Many don’t know this about me, but I do not like to swim. It’s not really that I can’t or that I don’t believe in its power to help you transform your body, but I just despise placing my face in water. So when my husband suggests to my sons that we go to the YMCA for a swim and some basketball, you can imagine how elated I am about it. But my sons adore the water, and love to splash and play with their dad, so I go.
After our last trip to the pool I went back into the locker room to change. I stood in the shower for a long time, warming myself from the chilly water in the streams of hot water and soaking up the humid moist air. I relished the feeling that had returned to my fingers again, the fact that I didn’t think I could see my breath anymore, that my bones started to defrost. While I knew that I needed to get out of there, that I had to get dressed and meet up with the family outside, I stood in the glorious waterfall of hot soothing mist and vapor.
As I couldn’t see standing in the shower any longer, I turned it off and proceeded to the sink area in my towel and wet hair. I stood in front of the mirror and was in horror of what I saw. I saw my face was pale and my neck, chest and shoulders that peeked out of the towel were bright red; I was in the shower too long.
Now, while I was in there I was merely finding the feeling back into my hands, I was warming the blood that felt as if it barely moved through my veins back in to fluid motion…and my skin had suffered.
As I dressed quickly in the next room I thought about what I had seen. Too much of a good thing… sing songed in my head throughout my quick dressing and combing of my hair. Can we ever have too much of a good thing? It got me thinking, we get warning signs, don’t we? My skin didn’t magically turn red as I left the shower. Do we look past any of the signs along our journey, and soak up the “good stuff” until it’s too late? What about if what we see as good is really bad for us?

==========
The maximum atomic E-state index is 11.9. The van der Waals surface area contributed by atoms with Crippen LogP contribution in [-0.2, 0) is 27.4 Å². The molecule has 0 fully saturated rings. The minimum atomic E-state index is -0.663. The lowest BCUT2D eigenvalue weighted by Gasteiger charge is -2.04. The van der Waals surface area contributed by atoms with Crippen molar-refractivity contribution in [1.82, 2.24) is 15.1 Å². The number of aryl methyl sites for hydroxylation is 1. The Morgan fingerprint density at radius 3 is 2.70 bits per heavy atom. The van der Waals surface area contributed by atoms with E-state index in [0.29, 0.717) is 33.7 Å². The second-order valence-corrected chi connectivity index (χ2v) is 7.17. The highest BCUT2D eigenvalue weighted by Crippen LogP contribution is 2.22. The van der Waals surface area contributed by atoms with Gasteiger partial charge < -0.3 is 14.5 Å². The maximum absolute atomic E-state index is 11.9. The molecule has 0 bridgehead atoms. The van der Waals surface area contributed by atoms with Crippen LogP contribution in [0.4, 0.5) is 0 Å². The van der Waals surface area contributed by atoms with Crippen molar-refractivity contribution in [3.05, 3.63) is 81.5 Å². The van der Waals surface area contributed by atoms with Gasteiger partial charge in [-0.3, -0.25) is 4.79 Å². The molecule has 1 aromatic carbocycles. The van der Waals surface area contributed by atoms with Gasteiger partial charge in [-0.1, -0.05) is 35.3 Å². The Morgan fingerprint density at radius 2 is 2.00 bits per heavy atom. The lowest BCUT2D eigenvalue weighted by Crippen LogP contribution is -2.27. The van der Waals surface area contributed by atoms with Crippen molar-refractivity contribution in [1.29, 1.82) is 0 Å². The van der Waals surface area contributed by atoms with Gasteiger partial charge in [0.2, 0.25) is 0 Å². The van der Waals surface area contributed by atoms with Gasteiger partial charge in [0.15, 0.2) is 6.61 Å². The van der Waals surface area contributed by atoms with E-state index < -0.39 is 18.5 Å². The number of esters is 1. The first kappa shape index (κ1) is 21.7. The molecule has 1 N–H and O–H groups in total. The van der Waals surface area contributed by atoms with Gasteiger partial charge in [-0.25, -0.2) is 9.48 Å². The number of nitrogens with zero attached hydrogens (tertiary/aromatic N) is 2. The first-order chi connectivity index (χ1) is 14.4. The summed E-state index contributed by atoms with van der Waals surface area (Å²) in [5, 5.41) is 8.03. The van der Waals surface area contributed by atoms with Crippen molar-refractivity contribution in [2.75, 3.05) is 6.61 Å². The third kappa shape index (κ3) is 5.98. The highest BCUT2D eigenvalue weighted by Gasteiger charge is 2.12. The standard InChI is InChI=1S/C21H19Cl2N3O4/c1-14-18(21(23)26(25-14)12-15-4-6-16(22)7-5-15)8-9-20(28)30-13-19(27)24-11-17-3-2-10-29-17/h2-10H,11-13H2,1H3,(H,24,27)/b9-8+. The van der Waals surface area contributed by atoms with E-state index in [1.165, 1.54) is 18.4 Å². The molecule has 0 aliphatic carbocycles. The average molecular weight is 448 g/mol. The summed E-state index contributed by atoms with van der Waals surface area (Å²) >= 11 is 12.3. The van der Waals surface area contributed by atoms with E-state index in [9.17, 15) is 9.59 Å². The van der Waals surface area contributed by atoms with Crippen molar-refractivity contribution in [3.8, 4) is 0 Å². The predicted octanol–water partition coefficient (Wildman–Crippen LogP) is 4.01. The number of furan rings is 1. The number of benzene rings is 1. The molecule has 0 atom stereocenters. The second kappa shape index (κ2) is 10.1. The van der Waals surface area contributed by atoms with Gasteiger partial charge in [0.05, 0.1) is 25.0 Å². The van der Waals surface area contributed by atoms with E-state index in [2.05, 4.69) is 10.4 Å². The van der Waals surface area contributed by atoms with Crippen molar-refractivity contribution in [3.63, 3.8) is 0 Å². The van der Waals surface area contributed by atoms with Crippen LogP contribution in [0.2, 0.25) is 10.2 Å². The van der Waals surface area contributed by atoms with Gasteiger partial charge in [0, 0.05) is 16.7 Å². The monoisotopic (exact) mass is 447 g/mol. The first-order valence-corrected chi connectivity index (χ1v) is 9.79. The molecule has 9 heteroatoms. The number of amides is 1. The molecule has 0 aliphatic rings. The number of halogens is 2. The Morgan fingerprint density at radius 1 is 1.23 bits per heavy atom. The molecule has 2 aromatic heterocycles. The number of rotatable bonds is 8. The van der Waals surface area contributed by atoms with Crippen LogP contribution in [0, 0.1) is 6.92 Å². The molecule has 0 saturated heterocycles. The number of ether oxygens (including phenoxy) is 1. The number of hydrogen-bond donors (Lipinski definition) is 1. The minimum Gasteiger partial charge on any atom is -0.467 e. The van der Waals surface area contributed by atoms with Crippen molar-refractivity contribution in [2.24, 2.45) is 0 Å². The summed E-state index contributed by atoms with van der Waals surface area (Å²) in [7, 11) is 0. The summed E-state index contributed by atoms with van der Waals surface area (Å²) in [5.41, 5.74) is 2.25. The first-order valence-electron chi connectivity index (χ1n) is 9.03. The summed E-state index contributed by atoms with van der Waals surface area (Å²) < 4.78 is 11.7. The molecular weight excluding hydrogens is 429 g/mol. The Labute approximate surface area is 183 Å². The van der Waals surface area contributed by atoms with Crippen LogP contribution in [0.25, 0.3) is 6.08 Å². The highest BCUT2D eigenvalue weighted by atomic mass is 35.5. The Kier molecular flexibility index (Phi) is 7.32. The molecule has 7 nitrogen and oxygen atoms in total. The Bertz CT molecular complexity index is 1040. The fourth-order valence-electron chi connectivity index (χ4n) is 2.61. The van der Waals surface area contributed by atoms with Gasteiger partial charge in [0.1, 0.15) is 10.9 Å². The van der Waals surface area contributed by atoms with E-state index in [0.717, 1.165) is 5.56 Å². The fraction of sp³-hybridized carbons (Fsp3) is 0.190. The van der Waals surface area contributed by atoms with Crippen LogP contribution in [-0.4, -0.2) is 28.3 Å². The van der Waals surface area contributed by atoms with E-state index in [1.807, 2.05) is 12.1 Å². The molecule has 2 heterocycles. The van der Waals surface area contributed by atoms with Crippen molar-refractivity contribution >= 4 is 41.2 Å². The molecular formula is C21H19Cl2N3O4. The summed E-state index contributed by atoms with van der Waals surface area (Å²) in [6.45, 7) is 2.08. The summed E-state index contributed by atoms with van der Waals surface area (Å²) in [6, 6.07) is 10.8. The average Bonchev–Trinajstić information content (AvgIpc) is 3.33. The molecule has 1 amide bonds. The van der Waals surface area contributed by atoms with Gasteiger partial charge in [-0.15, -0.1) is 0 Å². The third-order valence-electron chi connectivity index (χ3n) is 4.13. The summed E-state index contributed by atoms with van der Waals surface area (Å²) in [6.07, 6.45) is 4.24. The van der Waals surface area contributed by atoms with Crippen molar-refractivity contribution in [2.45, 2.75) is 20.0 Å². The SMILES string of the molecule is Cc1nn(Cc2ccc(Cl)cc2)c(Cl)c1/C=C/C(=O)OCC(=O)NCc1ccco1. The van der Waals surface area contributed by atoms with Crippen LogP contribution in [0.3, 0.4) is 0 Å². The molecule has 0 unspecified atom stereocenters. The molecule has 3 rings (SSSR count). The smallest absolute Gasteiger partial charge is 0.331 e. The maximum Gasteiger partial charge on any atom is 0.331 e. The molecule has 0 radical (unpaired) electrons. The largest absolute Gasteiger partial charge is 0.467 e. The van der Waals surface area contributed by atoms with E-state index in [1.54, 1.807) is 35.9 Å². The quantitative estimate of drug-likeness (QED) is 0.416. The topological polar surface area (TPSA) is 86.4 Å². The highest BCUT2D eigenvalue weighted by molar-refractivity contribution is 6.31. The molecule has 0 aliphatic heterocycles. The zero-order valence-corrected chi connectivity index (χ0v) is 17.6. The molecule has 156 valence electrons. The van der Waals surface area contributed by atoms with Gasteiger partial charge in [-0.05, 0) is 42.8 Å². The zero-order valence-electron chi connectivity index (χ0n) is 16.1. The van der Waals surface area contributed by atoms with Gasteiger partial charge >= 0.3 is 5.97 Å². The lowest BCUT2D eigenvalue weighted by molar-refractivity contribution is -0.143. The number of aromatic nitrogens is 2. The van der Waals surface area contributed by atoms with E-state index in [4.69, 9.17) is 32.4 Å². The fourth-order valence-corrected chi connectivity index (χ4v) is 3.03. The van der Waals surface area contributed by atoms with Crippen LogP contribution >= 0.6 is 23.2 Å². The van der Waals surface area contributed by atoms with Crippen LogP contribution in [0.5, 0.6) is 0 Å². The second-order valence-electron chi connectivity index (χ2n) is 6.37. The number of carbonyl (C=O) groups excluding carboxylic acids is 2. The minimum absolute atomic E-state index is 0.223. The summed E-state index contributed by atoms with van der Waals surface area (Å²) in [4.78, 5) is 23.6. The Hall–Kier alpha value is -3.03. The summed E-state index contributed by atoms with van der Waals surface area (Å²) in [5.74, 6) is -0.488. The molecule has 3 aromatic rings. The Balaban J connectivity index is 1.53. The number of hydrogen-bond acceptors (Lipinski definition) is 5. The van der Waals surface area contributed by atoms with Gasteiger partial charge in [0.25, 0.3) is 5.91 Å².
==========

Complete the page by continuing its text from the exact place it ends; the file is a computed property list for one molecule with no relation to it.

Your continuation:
I know that some of these questions are some of the hardest we have to face in our walk towards living like Christ. How do we know is really what God wants us to do to feel good, to be happy? Other than some quality snuggle time with my boys, reading books in the wee hours of the morning, sipping a cup of coffee while the snow falls outside is one of the happiest places I can put myself. My husband buries himself in car parts and sound equipment, when he’s not wrestling with our boys and causing the best giggles in the world. These are things that I can certainly identify as a blessing and a definite source of happiness.
I’m not saying that God has to drop happiness into our laps, or that happiness cannot be found on our own. All I’m saying is that pursuing a relationship with God can never result in burned skin and a pale face. He is nourishment, he is happiness, he is the reason for this season of hope and giving. And that, that is something of which we can never have too much.
I have a happy faith.